Research

I was awarded a 2013 International SCBWI Work-of-Outstanding-Progress grant for this story, so I used the prize money to fly down to Canberra’s National Library and Archives to research for my story.  Of course, being the first non-American to win a SCBWI W.O.O.P. Grant was extra exciting! 

The National Library proved to be the BEST place to search for hidden stories of Australia’s Great Depression … to find out how it affected children. A bit of serendipity: someone ‘s recollection of pet birds learning to speak backed up what I have planned for Macbeth. Of course, he is different…he quotes Shakespeare, mostly in the right places.

williamson5Writing SWEET ADVERSITY has been like that famous line from Shakespeare’s play, As You Like It … Sweet are the uses of adversity… (check out the rest of the quote) So it has been for Addie, and for her creator – and the reason for the story’s title.

For Addie, facing adversity leads her into isolation and life-threatening danger, but it is tempered by the sweetness of friendship, loyalty, and just when she least expects it, her heart’s dream.

For me, adversity came with the uncountable drafts, rewrites and rejections for over 8 years – but it was worth trying to make it the best. This story is now all the better for surviving the fires of perseverance.

The right publisher will one day see its possibilities. And, like all stories that endure the blowtorch of a professional editorial team, it will be even better. Bring it on and let the TRUE edit begin!

UPDATE!!!!!  SWEET ADVERSITY will be published with the wonderful team under Lisa Berryman at HarperCollins Australia, in July 2018.

Check out the many wonderful characters that inhabit the work of Karen Brooks too.

Image of the auburn hair girl: Check out the amazing work of Russian artist, Alexandra Kirievskaya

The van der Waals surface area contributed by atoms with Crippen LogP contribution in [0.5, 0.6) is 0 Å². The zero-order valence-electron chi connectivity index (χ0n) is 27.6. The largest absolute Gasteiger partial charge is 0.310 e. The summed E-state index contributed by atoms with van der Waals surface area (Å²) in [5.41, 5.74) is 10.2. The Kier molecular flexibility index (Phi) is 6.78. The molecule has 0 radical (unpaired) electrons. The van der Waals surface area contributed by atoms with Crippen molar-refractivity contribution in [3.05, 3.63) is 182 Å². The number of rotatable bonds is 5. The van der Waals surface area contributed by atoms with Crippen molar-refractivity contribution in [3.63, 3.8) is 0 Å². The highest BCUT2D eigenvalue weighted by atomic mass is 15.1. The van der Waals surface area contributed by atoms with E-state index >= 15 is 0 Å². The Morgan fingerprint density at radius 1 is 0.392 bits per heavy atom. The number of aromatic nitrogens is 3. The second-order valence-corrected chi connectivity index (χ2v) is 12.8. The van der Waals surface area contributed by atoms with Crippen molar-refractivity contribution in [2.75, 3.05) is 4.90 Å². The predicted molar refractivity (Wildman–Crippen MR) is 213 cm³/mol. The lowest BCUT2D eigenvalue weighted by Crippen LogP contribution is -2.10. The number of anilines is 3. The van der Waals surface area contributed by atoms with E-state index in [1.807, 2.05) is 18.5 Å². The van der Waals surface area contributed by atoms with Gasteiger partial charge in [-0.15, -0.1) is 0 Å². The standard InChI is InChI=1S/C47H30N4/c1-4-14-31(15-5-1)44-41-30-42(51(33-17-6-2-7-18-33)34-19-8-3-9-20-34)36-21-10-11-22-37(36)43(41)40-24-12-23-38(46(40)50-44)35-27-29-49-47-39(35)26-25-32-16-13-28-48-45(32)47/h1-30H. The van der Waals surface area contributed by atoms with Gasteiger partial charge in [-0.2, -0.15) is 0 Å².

Advertisements

4 thoughts on “On making a character live … the inside story

  1. […] Authors are funny animals. We inhabit storybook worlds; and sometimes reside in our characters’ heads. There’s nothing quite like the excitement of fictional characters coming to life. Adversity McAlpine is someone you won’t know yet, but one day, you will. She’s the young protagonist in my completed manuscript, SWEET ADVERSITY. SWEET ADVERSITY is a 50,000-word historical…  […]

    Like

  2. Thanks, Neridah. It certainly is a fascinating era – especially travelling ‘the long paddock’. That must’ve been quite an experience. Hot, dusty, thirsty, hard work! Hydatis from a dog! Have to now google hydatis. 🙂

    Like

  3. Hi Sheryl, I love the sound of Sweet Adversity and I hope it gets a contract soon. I’m fascinated with the era of the Great Depression, life was hard but oh so simple. My grandpa used to talk a lot about it so I feel connected to it. He was a drover at 14, he called it the ‘long paddock’. Mind you, he got hydatis from his dog so that’s pretty awful! Good luck. Neridah

    Like

  4. Hi Sheryl,
    Great post on “Bringing a character alive ” – well thought out.
    I wish your novel every success!
    Cheers,
    Karen Tyrrell

    Like

Leave a Reply

Fill in your details below or click an icon to log in:

WordPress.com Logo

You are commenting using your WordPress.com account. Log Out / Change )

Twitter picture

You are commenting using your Twitter account. Log Out / Change )

Facebook photo

You are commenting using your Facebook account. Log Out / Change )

Google+ photo

You are commenting using your Google+ account. Log Out / Change )

Connecting to %s